Going Above and Beyond

Then Volunteer Pilot Andy Young stepped in.  A peripatetic pilot who is more likely to be found working in Alaska or Antarctica than near his Colorado home, Andy offered to stop by the Sacred Headwaters as he returned to Colorado following a summer of flying for Kantishna Air Taxi in Denali National Park. Andy picked up Paul for a September flight, which allowed him to capture spectacular, multi-hued imagery that conveys the grandeur of the landscape as only the aerial perspective can.

Volunteer pilot Chris Boyer who provided flights for Colangelo to capture images of coal bed methane fields and open pit mines: what the Sacred Headwaters could become if energy extraction gets the green light. Photo: Paul Colangelo with aerial support by LightHawk.

The next thing that Paul and his compatriots needed was imagery demonstrating what the area might look like if the proposed projects were carried out. So in November, Chris Boyer met up with his new photographer friend to donate flights over the coal bed methane fields of northeastern Wyoming and Butte, Montana’s open pit mine. The week after these flights, Paul returned to the Sacred Headwaters and showed his images of coal bed methane wells and open pit mining to the Tahltan elders. He relayed the stories he had heard from local people in Wyoming. He says those images and stories made the biggest difference of all the work he has done so far, reenergizing many of those who have been engaged in this effort for years.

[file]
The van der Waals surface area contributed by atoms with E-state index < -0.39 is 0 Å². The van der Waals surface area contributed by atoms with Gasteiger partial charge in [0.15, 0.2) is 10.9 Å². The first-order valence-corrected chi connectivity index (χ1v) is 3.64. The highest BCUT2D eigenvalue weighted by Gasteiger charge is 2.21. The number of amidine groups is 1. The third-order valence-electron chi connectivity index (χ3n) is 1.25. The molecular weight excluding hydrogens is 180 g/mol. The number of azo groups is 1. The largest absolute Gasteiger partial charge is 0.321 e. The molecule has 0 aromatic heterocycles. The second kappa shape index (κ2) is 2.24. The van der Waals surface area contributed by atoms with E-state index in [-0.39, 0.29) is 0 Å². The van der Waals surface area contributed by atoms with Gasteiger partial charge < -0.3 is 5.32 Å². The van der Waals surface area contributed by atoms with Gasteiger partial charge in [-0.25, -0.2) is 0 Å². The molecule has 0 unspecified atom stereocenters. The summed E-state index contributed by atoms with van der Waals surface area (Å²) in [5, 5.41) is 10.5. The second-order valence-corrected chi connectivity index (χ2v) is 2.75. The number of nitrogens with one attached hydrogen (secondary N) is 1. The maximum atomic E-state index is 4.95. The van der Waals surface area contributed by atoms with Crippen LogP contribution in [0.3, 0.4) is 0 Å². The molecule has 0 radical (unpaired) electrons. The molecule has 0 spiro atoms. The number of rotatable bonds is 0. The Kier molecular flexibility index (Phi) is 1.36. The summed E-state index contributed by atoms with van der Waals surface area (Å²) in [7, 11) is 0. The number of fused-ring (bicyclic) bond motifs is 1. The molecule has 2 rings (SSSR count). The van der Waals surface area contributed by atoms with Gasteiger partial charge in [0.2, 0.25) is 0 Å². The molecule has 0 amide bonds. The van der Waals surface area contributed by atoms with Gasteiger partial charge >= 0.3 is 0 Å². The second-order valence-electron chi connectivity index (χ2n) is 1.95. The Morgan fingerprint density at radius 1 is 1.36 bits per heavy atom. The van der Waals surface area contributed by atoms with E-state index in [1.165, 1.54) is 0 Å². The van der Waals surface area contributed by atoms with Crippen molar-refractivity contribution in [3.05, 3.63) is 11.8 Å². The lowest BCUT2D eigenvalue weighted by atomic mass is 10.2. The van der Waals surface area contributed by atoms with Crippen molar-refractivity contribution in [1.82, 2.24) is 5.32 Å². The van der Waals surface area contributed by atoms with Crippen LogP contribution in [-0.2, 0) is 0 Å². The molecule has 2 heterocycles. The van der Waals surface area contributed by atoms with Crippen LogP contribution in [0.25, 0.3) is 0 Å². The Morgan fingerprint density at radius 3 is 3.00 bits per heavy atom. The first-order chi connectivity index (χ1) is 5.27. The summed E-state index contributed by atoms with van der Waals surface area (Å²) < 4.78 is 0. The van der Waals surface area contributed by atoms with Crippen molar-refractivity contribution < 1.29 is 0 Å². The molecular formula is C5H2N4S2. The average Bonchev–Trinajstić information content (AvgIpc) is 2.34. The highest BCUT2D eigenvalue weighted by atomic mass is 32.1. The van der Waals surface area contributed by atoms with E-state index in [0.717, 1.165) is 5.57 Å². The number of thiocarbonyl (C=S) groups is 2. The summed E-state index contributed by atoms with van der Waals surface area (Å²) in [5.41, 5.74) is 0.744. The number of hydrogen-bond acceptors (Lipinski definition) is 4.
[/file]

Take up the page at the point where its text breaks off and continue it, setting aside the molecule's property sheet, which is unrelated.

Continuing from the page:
As of this writing, the Sacred Headwaters have received a temporary reprieve. The British Columbia government has placed a moratorium on coal bed methane development in the area until December 2012. The coal and copper-gold mines are still in exploratory stages. The next step in efforts to protect the Headwaters permanently is a media campaign, the centerpiece of which will be a coffee table book with narrative by Tahltan elders and photographs by Paul and other conservation photographers.

Photographer Paul Colangelo over northeastern Wyoming  capturing early morning light. Photo: Chris Boyer

Meanwhile Paul is using the images he captured during his LightHawk flights to educate Canadians and Americans about this area. He has taken his photographs on tour and will have a show at Telluride’s Mountainfilm Festival in May 2011, where thousands of people will be exposed to the majesty of the Sacred Headwaters.